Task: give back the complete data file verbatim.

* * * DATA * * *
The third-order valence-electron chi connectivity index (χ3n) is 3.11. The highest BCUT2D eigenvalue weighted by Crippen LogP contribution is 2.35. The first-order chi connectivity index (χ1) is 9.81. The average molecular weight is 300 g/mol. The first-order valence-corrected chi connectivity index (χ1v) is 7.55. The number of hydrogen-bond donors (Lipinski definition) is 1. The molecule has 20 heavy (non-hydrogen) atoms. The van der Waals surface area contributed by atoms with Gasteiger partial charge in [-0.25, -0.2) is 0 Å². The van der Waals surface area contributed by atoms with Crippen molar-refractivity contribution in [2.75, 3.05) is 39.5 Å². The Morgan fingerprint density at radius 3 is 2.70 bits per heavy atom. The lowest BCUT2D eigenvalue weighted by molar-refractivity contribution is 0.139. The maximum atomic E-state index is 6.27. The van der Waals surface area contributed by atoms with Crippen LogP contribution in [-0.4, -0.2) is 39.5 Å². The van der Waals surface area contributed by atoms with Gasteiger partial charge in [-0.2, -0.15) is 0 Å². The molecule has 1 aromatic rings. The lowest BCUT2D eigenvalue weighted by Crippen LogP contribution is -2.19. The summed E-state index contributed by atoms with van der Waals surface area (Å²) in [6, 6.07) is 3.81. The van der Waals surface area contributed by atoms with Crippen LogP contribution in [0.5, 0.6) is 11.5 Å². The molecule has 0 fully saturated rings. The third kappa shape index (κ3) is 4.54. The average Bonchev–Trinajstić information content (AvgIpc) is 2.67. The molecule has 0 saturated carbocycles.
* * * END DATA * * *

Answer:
The third-order valence-electron chi connectivity index (χ3n) is 3.11. The highest BCUT2D eigenvalue weighted by Crippen LogP contribution is 2.35. The first-order chi connectivity index (χ1) is 9.81. The average molecular weight is 300 g/mol. The first-order valence-corrected chi connectivity index (χ1v) is 7.55. The number of hydrogen-bond donors (Lipinski definition) is 1. The molecule has 20 heavy (non-hydrogen) atoms. The van der Waals surface area contributed by atoms with Gasteiger partial charge in [-0.25, -0.2) is 0 Å². The van der Waals surface area contributed by atoms with Crippen molar-refractivity contribution in [2.75, 3.05) is 39.5 Å². The Morgan fingerprint density at radius 3 is 2.70 bits per heavy atom. The lowest BCUT2D eigenvalue weighted by molar-refractivity contribution is 0.139. The maximum atomic E-state index is 6.27. The van der Waals surface area contributed by atoms with Crippen LogP contribution in [-0.4, -0.2) is 39.5 Å². The van der Waals surface area contributed by atoms with Gasteiger partial charge in [-0.2, -0.15) is 0 Å². The molecule has 1 aromatic rings. The lowest BCUT2D eigenvalue weighted by Crippen LogP contribution is -2.19. The summed E-state index contributed by atoms with van der Waals surface area (Å²) in [6, 6.07) is 3.81. The van der Waals surface area contributed by atoms with Crippen LogP contribution in [0.5, 0.6) is 11.5 Å². The molecule has 0 fully saturated rings. The third kappa shape index (κ3) is 4.54. The average Bonchev–Trinajstić information content (AvgIpc) is 2.67. The molecule has 0 saturated carbocycles.